Pour a pitcher of sangria, spread a blanket, and listen to summer tunes outside. The “Concerts in the Sculpture Garden” kick off Thursday at the National Gallery of Art.
Jason Fraley from OMCP presents a preview of “Concerts in the Sculpture Garden” (Part 1)
Pour a pitcher of sangria, spread a blanket, and listen to summer tunes outside.
“Concerts at the Sculpture Garden” kick off Thursday at the National Gallery of Art.
âWe are so excited to bring live music back to the Sculpture Garden,â National Gallery education director Damon Reaves told WOTP. âThis is the first live program we’ve been running since the pandemic, I think since March 2020, so we’re really excited.â
The series is every other Thursday. Doors open at 5 p.m. and concerts start at 6 p.m.
While previous years featured an all-jazz lineup for “Jazz in the Sculpture Garden,” this year’s name change to “Concert in the Sculpture Garden” captures a range of musical genres.
âWe’re branching out a bit this time around,â Reaves said. âWe thought it was a good opportunity to experiment and expand our genres beyond jazz. â¦ So we’re really looking at a range of music, but we’re also bringing some of the jazz favorites back into the band. “
The musical program will begin on Thursday July 29 with Bombay Rickey.
âIt’s kind of world music described as global psychedelic,â Reaves said.
It continues Thursday August 12 with Baltimore Jazz Collective.
âFor fans of ‘Jazz in the Sculpture Garden’ it will be a little more familiar,â Reaves said. “We’re really excited for this ensemble band to come and perform.”
It continues Thursday August 26 with US Army brass.
âThis will be a really interesting space for us, with the first military performance group coming in and sharing a wide range of patriotic, classical and cover music,â Reaves said.
It all ends on Thursday September 9 with Flor de Toloache.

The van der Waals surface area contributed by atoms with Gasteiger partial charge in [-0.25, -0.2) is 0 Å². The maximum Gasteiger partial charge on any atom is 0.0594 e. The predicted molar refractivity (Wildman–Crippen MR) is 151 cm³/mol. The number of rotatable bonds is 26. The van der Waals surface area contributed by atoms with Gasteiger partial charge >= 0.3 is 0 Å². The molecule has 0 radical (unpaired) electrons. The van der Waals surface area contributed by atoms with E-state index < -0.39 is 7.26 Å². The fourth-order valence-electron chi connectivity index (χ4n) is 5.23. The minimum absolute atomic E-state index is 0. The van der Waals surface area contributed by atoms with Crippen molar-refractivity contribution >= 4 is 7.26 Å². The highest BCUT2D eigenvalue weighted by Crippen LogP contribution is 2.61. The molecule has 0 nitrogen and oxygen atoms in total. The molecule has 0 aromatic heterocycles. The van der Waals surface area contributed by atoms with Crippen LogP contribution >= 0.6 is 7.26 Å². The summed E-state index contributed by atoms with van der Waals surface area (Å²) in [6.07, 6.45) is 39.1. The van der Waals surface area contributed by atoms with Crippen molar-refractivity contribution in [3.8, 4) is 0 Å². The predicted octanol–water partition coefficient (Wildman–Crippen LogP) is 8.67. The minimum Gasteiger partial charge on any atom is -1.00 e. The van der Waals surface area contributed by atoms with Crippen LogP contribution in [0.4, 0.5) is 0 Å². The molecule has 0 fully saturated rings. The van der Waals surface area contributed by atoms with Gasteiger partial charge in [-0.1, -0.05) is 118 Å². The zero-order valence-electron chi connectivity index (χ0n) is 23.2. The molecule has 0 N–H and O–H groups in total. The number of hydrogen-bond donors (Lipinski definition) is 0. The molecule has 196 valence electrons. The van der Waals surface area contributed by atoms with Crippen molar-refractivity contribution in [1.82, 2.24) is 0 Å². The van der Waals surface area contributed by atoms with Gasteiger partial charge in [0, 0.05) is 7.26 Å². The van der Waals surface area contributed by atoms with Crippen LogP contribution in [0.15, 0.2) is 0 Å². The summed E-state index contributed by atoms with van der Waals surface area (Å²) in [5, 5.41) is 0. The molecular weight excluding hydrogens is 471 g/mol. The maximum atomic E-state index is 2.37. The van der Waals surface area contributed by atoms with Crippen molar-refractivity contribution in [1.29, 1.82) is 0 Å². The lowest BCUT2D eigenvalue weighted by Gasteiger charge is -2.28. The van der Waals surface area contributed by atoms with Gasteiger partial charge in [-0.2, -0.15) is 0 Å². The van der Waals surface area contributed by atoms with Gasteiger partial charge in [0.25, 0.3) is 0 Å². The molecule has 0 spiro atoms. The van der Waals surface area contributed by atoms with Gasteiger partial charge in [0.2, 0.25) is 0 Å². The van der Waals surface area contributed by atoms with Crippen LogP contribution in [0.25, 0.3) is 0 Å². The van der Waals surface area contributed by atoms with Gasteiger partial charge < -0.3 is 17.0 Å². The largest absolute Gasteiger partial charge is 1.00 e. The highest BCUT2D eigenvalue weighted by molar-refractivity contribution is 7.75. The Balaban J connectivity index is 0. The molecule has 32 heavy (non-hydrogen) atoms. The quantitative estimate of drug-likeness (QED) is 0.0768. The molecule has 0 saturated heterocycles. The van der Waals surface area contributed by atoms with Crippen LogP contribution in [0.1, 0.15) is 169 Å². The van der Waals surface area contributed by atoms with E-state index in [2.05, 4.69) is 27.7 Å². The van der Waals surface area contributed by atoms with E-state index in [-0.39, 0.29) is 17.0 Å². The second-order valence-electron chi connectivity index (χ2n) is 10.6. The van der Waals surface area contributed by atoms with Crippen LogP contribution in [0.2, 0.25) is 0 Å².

âIt’s an all-female mariachi band so again it brings a lot of different styles,â Reaves said.
The Sculpture Garden is located on the National Mall with entrances located on Constitution Avenue and 7th and 9th Streets Northwest, as well as Madison Drive Northwest.
âThey’re going to be set up in front of the fountain,â Reaves said. “The fountain will be off, but they will face this fountain space in the middle of the sculpture garden.”
You can also have refreshments at the Pavilion CafÃ©.
âWe will have refreshments and plenty of opportunities not only to listen to music but also to hang out, socialize and enjoy food and drink with friends,â Reaves said. âSangria is back. The well-known and much-loved sangria will make its debut this summer. It’s definitely on the menu.
Entrance is free, but tickets must be reserved in advance. The opening night concert is already at full capacity, but week 2 tickets are on sale this Thursday at 10 a.m.
On concert days, the Sculptures Garden closes to the public at 4 p.m. The doors reopen at 5 p.m. and concerts start at 6 p.m. The evening ends at 8:30 p.m.
Fully vaccinated visitors are not required to wear a mask. Those who are not fully vaccinated are advised to wear a mask, as well as those who would be more comfortable doing so.
Jason Fraley from OMPP presents a preview of “Concerts in the Sculpture Garden” (Part 2)